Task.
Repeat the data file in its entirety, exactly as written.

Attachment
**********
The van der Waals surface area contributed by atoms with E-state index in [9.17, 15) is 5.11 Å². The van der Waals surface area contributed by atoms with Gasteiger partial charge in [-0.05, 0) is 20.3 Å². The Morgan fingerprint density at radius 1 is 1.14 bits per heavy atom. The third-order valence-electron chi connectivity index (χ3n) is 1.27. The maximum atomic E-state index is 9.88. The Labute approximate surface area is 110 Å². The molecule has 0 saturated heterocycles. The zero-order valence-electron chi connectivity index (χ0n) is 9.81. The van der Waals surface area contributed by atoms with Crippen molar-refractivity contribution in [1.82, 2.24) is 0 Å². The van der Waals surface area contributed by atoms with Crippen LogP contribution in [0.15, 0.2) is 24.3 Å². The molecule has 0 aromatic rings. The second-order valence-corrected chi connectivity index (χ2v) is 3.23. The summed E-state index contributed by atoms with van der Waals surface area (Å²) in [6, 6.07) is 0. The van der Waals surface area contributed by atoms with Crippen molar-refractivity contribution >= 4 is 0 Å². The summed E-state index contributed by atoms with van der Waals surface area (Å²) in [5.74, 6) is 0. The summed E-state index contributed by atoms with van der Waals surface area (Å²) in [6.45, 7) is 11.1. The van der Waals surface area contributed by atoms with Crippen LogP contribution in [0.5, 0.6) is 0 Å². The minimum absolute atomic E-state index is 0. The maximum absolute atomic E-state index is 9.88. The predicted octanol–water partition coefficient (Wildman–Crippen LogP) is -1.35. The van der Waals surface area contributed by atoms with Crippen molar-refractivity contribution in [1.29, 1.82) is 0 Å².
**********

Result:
The van der Waals surface area contributed by atoms with E-state index in [9.17, 15) is 5.11 Å². The van der Waals surface area contributed by atoms with Gasteiger partial charge in [-0.05, 0) is 20.3 Å². The Morgan fingerprint density at radius 1 is 1.14 bits per heavy atom. The third-order valence-electron chi connectivity index (χ3n) is 1.27. The maximum atomic E-state index is 9.88. The Labute approximate surface area is 110 Å². The molecule has 0 saturated heterocycles. The zero-order valence-electron chi connectivity index (χ0n) is 9.81. The van der Waals surface area contributed by atoms with Crippen molar-refractivity contribution in [1.82, 2.24) is 0 Å². The van der Waals surface area contributed by atoms with Crippen LogP contribution in [0.15, 0.2) is 24.3 Å². The molecule has 0 aromatic rings. The second-order valence-corrected chi connectivity index (χ2v) is 3.23. The summed E-state index contributed by atoms with van der Waals surface area (Å²) in [6, 6.07) is 0. The van der Waals surface area contributed by atoms with Crippen molar-refractivity contribution >= 4 is 0 Å². The summed E-state index contributed by atoms with van der Waals surface area (Å²) in [5.74, 6) is 0. The summed E-state index contributed by atoms with van der Waals surface area (Å²) in [6.45, 7) is 11.1. The van der Waals surface area contributed by atoms with Crippen LogP contribution in [0.5, 0.6) is 0 Å². The minimum absolute atomic E-state index is 0. The maximum absolute atomic E-state index is 9.88. The predicted octanol–water partition coefficient (Wildman–Crippen LogP) is -1.35. The van der Waals surface area contributed by atoms with Crippen molar-refractivity contribution in [1.29, 1.82) is 0 Å².